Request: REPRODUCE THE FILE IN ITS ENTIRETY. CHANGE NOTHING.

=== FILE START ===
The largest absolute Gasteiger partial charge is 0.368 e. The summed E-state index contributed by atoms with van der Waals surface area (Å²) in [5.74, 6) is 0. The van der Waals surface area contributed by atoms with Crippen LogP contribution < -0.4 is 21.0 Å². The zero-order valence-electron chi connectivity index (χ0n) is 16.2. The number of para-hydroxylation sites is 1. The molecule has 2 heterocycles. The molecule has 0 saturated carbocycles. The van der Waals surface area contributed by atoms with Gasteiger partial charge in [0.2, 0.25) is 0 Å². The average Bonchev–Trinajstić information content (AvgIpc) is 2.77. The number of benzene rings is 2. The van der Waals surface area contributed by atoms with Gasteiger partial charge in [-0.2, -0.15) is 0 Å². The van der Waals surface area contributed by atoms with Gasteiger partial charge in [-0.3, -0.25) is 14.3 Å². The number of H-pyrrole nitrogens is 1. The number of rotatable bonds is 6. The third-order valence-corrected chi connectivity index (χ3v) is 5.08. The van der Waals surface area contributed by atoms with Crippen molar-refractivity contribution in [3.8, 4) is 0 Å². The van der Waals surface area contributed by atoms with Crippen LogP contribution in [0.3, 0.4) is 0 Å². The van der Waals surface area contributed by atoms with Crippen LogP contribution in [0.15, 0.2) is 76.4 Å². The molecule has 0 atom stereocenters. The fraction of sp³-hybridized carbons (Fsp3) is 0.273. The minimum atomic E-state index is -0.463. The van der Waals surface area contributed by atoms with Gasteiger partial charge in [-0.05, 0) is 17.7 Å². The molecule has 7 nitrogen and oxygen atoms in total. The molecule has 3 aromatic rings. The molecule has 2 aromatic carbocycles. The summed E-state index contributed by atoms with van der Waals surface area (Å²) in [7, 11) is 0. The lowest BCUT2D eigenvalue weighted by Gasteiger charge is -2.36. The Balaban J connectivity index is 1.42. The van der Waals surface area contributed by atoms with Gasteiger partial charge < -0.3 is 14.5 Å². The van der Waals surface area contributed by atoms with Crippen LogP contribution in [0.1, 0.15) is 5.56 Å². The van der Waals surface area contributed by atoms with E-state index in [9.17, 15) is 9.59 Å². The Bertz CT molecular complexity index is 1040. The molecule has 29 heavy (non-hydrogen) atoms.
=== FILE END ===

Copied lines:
The largest absolute Gasteiger partial charge is 0.368 e. The summed E-state index contributed by atoms with van der Waals surface area (Å²) in [5.74, 6) is 0. The van der Waals surface area contributed by atoms with Crippen LogP contribution < -0.4 is 21.0 Å². The zero-order valence-electron chi connectivity index (χ0n) is 16.2. The number of para-hydroxylation sites is 1. The molecule has 2 heterocycles. The molecule has 0 saturated carbocycles. The van der Waals surface area contributed by atoms with Gasteiger partial charge in [0.2, 0.25) is 0 Å². The average Bonchev–Trinajstić information content (AvgIpc) is 2.77. The number of benzene rings is 2. The van der Waals surface area contributed by atoms with Gasteiger partial charge in [-0.2, -0.15) is 0 Å². The van der Waals surface area contributed by atoms with Gasteiger partial charge in [-0.3, -0.25) is 14.3 Å². The number of H-pyrrole nitrogens is 1. The number of rotatable bonds is 6. The third-order valence-corrected chi connectivity index (χ3v) is 5.08. The van der Waals surface area contributed by atoms with Crippen molar-refractivity contribution in [3.8, 4) is 0 Å². The van der Waals surface area contributed by atoms with Crippen LogP contribution in [0.3, 0.4) is 0 Å². The van der Waals surface area contributed by atoms with Crippen LogP contribution in [0.15, 0.2) is 76.4 Å². The molecule has 0 atom stereocenters. The fraction of sp³-hybridized carbons (Fsp3) is 0.273. The minimum atomic E-state index is -0.463. The van der Waals surface area contributed by atoms with Gasteiger partial charge in [-0.05, 0) is 17.7 Å². The molecule has 7 nitrogen and oxygen atoms in total. The molecule has 3 aromatic rings. The molecule has 2 aromatic carbocycles. The summed E-state index contributed by atoms with van der Waals surface area (Å²) in [7, 11) is 0. The lowest BCUT2D eigenvalue weighted by Gasteiger charge is -2.36. The Balaban J connectivity index is 1.42. The van der Waals surface area contributed by atoms with Gasteiger partial charge < -0.3 is 14.5 Å². The van der Waals surface area contributed by atoms with Crippen LogP contribution in [0.1, 0.15) is 5.56 Å². The van der Waals surface area contributed by atoms with E-state index in [9.17, 15) is 9.59 Å². The Bertz CT molecular complexity index is 1040. The molecule has 29 heavy (non-hydrogen) atoms.